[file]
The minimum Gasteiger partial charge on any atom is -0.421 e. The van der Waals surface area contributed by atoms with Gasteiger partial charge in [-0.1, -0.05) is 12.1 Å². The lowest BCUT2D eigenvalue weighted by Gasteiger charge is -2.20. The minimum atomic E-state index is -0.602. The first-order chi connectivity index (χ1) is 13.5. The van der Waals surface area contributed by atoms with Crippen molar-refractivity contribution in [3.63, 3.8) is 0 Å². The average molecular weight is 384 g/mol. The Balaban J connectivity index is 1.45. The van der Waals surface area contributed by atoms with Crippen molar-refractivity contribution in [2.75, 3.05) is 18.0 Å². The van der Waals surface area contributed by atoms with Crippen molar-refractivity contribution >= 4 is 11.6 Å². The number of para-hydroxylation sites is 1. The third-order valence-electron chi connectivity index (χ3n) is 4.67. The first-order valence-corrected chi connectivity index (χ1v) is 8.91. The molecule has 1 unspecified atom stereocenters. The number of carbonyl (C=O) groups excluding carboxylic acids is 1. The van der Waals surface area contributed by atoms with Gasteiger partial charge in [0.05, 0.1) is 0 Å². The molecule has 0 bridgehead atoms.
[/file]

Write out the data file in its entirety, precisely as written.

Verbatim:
The minimum Gasteiger partial charge on any atom is -0.421 e. The van der Waals surface area contributed by atoms with Gasteiger partial charge in [-0.1, -0.05) is 12.1 Å². The lowest BCUT2D eigenvalue weighted by Gasteiger charge is -2.20. The minimum atomic E-state index is -0.602. The first-order chi connectivity index (χ1) is 13.5. The van der Waals surface area contributed by atoms with Crippen molar-refractivity contribution in [3.63, 3.8) is 0 Å². The average molecular weight is 384 g/mol. The Balaban J connectivity index is 1.45. The van der Waals surface area contributed by atoms with Crippen molar-refractivity contribution in [2.75, 3.05) is 18.0 Å². The van der Waals surface area contributed by atoms with Crippen molar-refractivity contribution >= 4 is 11.6 Å². The number of para-hydroxylation sites is 1. The third-order valence-electron chi connectivity index (χ3n) is 4.67. The first-order valence-corrected chi connectivity index (χ1v) is 8.91. The molecule has 1 unspecified atom stereocenters. The number of carbonyl (C=O) groups excluding carboxylic acids is 1. The van der Waals surface area contributed by atoms with Gasteiger partial charge in [0.05, 0.1) is 0 Å². The molecule has 0 bridgehead atoms.